Report cards arrived in the mail today. And while my son’s final grades were acceptable according to our family’s standards, I couldn’t avoid focusing on the “D” and “F” he received on two final exams. Those letters seemed to vibrate on the page, and my son was (momentarily) frustrated that his efforts to prepare for those challenging academic tests were not reflected in his exam grades. But both my son and I know that school has never been his passion, and attempts at tutoring and other behavioral changes have had minimal impact on his grades over the years.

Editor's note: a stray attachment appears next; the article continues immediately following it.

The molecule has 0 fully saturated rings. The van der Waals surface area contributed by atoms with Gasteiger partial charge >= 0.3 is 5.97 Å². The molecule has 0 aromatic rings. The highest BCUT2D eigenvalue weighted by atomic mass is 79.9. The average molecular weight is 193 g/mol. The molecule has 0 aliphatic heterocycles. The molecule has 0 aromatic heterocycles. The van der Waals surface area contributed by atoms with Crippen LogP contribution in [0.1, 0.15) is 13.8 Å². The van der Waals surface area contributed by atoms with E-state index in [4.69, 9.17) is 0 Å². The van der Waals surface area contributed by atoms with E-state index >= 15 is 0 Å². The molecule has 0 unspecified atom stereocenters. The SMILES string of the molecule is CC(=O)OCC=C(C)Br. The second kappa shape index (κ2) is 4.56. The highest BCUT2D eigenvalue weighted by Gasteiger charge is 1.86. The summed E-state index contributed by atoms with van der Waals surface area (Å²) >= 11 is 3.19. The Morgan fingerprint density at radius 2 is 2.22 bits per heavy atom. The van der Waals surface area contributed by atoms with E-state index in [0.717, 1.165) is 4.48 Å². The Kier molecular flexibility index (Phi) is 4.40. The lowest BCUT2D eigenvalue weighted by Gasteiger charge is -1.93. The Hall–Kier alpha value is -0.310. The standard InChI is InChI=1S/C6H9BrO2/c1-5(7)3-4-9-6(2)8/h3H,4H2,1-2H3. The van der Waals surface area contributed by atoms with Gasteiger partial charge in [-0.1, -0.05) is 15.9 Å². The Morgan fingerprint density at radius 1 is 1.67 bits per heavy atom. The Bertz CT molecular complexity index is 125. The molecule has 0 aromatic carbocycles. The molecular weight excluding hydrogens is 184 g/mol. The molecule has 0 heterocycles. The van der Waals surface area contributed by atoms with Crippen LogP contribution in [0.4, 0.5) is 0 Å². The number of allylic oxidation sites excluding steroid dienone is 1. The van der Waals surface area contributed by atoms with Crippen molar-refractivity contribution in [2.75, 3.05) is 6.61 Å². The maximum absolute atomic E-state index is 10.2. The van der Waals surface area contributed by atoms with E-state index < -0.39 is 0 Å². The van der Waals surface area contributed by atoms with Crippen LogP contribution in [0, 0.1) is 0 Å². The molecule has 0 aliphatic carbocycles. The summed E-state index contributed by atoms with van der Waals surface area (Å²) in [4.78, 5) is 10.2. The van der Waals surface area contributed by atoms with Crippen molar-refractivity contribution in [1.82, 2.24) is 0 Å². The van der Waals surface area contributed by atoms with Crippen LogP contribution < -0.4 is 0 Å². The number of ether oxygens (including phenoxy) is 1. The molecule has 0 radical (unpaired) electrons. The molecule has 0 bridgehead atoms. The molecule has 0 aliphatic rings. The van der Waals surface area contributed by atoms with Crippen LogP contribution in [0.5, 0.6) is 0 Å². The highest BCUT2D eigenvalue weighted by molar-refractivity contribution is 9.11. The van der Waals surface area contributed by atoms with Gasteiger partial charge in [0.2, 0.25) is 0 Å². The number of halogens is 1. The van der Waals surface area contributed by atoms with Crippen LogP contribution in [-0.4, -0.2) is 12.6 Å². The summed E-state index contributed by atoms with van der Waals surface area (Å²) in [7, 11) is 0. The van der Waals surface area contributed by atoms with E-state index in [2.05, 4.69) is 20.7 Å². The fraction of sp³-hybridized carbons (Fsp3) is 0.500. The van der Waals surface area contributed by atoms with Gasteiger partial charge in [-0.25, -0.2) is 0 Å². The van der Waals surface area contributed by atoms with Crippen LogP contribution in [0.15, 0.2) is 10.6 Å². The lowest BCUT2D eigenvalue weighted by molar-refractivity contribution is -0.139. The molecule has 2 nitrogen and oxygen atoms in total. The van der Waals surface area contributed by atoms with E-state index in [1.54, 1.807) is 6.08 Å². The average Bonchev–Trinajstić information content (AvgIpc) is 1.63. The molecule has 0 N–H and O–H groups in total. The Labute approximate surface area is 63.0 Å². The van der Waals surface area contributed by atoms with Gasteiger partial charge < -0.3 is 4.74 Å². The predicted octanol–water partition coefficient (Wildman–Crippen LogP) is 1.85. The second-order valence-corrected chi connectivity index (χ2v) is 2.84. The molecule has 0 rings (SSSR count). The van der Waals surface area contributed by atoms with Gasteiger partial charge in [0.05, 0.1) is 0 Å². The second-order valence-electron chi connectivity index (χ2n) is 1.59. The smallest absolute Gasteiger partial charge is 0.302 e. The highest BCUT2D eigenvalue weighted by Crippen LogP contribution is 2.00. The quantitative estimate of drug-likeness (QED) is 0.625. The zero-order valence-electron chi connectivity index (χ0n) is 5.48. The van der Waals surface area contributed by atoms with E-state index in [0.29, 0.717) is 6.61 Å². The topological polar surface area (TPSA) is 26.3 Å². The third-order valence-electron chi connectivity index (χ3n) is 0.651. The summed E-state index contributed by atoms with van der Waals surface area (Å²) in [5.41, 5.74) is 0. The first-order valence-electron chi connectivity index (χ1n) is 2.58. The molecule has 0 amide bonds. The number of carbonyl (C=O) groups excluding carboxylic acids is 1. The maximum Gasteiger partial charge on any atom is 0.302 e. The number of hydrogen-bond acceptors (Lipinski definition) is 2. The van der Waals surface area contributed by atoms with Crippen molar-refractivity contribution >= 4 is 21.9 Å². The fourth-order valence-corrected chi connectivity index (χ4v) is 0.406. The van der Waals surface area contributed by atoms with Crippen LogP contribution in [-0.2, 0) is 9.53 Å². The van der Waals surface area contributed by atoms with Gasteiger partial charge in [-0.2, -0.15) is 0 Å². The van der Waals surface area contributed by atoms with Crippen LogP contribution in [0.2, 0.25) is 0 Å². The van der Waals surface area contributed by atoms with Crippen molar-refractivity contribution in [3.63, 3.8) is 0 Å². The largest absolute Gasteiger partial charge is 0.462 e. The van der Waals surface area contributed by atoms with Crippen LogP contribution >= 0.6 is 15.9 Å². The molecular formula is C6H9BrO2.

My son attends a respected high school that launches almost all of its students on to further education after graduation. My son harbors the same hopes for himself, though he plans to attend a fine arts college rather than a traditional university. Even so, I struggle with the question of whether I should push him harder to improve his grades. These moments cause me to pause and examine my definitions of success. I want my son to have all the opportunities to express himself, to grow and explore, to succeed in his passions. I want him to develop into a contributing member of society; to become a considerate, caring and responsible adult. But I also hope to not be housing him in my basement when he is 30. Being able to support himself is an integral part of growing into adulthood. And, in our community, the media, and among his peers, college seems to be the undisputed path toward independence and success. But how do we define success? Is it defined by a paycheck, a stock portfolio, or the number of letters after one’s name? Is success equated with socioeconomic status, peer esteem, notoriety in one’s field? Am I naive to encourage my child to pursue happiness, creativity, spiritual and emotional fulfillment at the cost of being “hire-able”? With our country’s skyrocketing health costs, should I remind my child that a job that provides insurance benefits and a savings plan is as vital to his well-being as creative fulfillment? I find myself stuck between the proverbial rock and a hard place. My wife and I make enough money to live in a decent neighborhood, vacation occasionally, and make our bill payments on time. We both are lucky enough to have jobs we enjoy. Are those realities a hallmark of success? Have we ourselves bought into the cultural mindset that happiness is found in security, a high credit score and a regular paycheck? I don’t have a clue. We all want the best for our children. We want them to have an easier life, a more supported start, than many of us have had. We hope for them that they find purpose and meaning, and that those things come to them through healthy relationships and work that reflects their talents and spirits. Academic success and further education is one path with a likelihood to those ends. But for my son’s sake, and those of other creative, dreamy souls, I hope there are others. For now, I post his report card on the fridge, next to his application to the student film competition and under his end-of-year show choir picture. By the beginning of school in the fall, the grade report will have wedged itself under the neighboring stove, or be torn in half to be used for a shopping list. Maybe, by then, I will know how to guide him toward the surest path to success. More likely? I will join him in learning all the songs for “West Side Story.” Those Jets know how to dance!